How do I enable Multiple LAN Subnets or set up VLANs?

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How do I set up VLANs / Multiple Subnets on a DrayTek Vigor Router?

Configuring multiple LAN Subnet interfaces on a DrayTek Vigor router requires enabling VLANs (Virtual LAN interfaces) before the additional LAN Subnets can be enabled and utilised. An overview of VLAN tagging and its implementation on DrayTek products can be found here.

Each VLAN on a DrayTek Vigor router is a separate network segment and each of these segments must link to a LAN Subnet available in [LAN] > [General Setup].

Each of the LAN Subnets available is a separate IP Subnet (or Broadcast Domain) which allows individual DHCP configurations for each subnet. These LAN Subnets are distinct from the router's physical LAN ports, the LAN ports all link to the LAN Subnet "LAN1" in the router's default state, though it is possible to configure the router's VLANs to link each physical LAN port to a separate LAN Subnet.

Broadly there are three different VLAN configurations that are commonly used - port based, mixed mode of tagged/untagged operation and tagged only. The desired setup will depend on the specific network requirements, if there are other VLAN aware devices on the LAN and how the LANs are to be separated.

Setup Examples are available for the Port Based VLAN and Mixed 802.1Q configurations to demonstrate all of the steps required to implement VLANs and Multiple Subnets.

As an initial step, it is recommended to set up Port Based VLAN to configure Multiple Subnets, then implement 802.1Q VLAN tagging where required to communicate VLANs between devices such as VLAN capable Smart/Managed switches and Wireless Access Points.

VLAN without tagging / Port Based VLAN

The screenshot below shows a setup where no VLAN tags are required, so that each VLAN corresponds to a physical port or WLAN SSID.

In this configuration each LAN port and SSID will go to a different LAN subnet:

port based vlan

Notice that the "Enable" setting for each VLAN is unticked. If the "Enable" option in the VLAN Tag column is ticked, packets received must have a tag that matches the vlan VID or they will be ignored.

Setup Example 1 (non-WiFi models): Using the DrayTek's VLAN to connect two networks on different IP Subnets

In this setup example, a DrayTek Vigor router that supports Mutiple LAN Subnets is configured to link with the network of an older DrayTek Vigor router that does not support Multiple LAN Subnets, to allow communication between the two networks.

Setup Example 2 (WiFi models): How to set up a Guest Wireless Network on a DrayTek wireless router

In this setup example, a secondary Wireless SSID is configured for Guests to connect to. This Guest network SSID links to a separate LAN Subnet to block Guests from accessing Internal network resources.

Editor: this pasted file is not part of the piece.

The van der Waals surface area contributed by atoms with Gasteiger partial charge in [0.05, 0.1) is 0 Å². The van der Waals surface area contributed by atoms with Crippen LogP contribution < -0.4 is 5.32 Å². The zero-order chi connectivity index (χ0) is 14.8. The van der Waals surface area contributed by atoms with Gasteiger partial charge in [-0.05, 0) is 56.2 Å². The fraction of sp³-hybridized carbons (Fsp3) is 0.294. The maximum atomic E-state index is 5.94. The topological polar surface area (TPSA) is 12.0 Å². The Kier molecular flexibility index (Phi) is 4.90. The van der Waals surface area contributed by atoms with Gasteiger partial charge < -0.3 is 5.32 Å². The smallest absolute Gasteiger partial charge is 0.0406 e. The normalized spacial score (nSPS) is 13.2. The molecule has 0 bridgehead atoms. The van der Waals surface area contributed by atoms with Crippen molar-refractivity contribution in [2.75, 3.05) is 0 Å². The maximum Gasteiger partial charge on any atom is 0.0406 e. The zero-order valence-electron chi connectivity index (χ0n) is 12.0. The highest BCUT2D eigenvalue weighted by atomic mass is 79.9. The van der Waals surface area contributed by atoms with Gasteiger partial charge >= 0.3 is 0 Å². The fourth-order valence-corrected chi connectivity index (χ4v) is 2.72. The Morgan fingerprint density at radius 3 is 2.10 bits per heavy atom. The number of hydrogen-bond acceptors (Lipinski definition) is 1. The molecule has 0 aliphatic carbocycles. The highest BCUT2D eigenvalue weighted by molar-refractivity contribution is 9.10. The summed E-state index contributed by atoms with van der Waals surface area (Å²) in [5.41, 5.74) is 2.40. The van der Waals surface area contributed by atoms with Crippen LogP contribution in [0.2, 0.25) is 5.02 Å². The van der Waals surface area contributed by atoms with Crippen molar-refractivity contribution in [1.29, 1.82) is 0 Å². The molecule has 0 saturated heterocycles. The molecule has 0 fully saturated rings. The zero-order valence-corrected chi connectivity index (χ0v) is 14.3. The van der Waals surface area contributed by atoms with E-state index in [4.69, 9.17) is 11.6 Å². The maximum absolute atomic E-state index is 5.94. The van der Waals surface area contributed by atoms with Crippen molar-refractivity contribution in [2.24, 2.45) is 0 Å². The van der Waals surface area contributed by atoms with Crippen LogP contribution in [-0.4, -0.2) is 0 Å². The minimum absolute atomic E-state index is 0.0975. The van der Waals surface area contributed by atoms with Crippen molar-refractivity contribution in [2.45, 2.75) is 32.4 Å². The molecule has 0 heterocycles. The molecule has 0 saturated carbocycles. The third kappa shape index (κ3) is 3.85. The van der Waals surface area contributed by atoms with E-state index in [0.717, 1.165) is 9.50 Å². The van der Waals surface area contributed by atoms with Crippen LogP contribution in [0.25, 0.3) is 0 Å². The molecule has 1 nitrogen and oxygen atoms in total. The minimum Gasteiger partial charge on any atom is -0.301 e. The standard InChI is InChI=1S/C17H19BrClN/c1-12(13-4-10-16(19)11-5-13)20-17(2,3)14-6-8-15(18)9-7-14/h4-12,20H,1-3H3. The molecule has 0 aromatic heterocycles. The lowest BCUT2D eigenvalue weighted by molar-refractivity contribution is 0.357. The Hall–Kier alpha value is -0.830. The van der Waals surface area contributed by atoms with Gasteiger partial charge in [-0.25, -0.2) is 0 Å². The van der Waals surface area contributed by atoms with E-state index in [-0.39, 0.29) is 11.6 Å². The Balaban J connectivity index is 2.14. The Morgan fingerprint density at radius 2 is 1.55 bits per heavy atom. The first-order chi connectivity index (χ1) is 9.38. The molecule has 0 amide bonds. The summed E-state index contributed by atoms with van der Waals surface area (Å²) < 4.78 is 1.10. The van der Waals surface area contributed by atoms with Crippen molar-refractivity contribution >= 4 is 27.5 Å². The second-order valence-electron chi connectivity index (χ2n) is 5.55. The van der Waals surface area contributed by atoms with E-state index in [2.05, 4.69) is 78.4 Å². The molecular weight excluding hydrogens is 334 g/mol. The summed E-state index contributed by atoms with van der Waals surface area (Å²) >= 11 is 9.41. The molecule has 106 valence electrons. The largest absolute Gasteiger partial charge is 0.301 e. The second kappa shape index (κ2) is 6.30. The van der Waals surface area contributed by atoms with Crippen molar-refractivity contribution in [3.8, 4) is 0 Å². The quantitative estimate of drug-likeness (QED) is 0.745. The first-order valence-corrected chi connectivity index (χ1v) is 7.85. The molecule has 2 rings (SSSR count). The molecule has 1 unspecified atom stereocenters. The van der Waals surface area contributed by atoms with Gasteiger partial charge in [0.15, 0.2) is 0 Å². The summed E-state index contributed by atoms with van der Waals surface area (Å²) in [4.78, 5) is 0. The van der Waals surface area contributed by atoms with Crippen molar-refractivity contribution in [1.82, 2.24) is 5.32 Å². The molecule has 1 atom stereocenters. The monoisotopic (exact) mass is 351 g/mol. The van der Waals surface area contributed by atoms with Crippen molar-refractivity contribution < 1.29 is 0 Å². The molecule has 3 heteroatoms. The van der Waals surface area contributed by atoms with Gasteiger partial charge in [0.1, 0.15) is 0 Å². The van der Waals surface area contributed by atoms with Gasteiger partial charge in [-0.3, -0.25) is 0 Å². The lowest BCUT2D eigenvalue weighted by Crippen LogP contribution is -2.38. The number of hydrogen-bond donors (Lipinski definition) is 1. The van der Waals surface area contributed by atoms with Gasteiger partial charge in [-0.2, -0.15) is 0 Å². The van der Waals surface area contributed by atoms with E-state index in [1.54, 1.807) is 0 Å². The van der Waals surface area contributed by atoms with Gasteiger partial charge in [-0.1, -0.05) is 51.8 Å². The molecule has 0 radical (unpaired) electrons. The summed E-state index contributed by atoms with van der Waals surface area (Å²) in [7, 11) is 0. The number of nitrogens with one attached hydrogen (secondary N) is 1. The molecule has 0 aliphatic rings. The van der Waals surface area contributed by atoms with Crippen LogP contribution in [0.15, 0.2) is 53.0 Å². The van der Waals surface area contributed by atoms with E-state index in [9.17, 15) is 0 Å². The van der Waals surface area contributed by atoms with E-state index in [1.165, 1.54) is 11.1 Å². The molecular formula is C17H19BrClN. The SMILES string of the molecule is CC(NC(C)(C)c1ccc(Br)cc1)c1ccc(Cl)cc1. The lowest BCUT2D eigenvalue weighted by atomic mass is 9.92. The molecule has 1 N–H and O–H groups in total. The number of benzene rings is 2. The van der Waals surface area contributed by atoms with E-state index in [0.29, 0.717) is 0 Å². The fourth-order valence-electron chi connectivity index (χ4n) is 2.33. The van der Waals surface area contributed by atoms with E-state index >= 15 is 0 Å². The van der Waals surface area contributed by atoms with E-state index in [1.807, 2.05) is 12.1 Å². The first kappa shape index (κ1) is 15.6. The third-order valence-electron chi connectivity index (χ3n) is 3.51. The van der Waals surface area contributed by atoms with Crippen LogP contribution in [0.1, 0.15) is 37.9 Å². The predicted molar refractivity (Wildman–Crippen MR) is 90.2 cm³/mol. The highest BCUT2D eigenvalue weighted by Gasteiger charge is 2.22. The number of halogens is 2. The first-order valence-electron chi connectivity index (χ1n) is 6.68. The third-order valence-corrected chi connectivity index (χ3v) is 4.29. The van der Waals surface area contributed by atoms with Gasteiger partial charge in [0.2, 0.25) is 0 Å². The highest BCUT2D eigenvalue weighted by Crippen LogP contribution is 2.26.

VLAN with a mix of 802.1Q tagged VLANs and untagged VLANs

In the screenshot below VLAN0 is left untagged while the other VLANs have been set to tagged operation.

This setup means that any LAN port in VLAN0 can communicate with the router without needing to supply a VLAN tag.

Any LAN port that is also a member of a tagged VLAN can also receive tagged packed. In this case, only P1 is a member of both, so if the port receives an untagged packet it will be part of VLAN0 and if it receives a tagged packet it will be a part of VLAN1, VLAN2 or VLAN3 depending on which VLAN ID is matched. The actual subnet that it would be in depends on the subnet that the VLAN is set to.

LAN ports P2, P3 and P4 are in untagged only operation and are configured to be members of VLAN0 so therefore subnet LAN1.

vlan with tagging

Setup Example: How to set up a Guest Wireless Network with Vigor Access Points

The network configuration in this setup example uses 802.1Q VLAN packet tags to communicate with a VigorAP Wireless Access Point.

The VigorAP differentiates between between the Internal LAN Subnet and the Guest LAN Subnet by tagging packets from the Guest SSID, which are then interpreted by the Vigor router to link Guest clients to the Guest LAN Subnet and block Guests from accessing Internal network resources.

Tagged only 802.1Q VLAN Configuration

In tagged only operation (where there are no LAN ports that are members of un-tagged vlans), the router will only accept traffic from devices (PC's, Switches, Phones) that specify the VLAN tag.

Any device that does not send a vlan tag would not be able to communicate with the switch. It is typical in this setup to connect 802.1q VLAN aware switches and control which VLAN a PC is a member of via the port configuration on the switch.

In the example configuration below each port works will accept tags from any of the 4 VLANs because each port is a member of every VLAN. The Subnet that the device would be a member of depends on which VLAN ID tag it sends. The VLAN that the SSIDs are members of are controlled using the check boxes (in the example SSID1 is in VLAN0, SSID2 is in VLAN1 and so on)

tagged only

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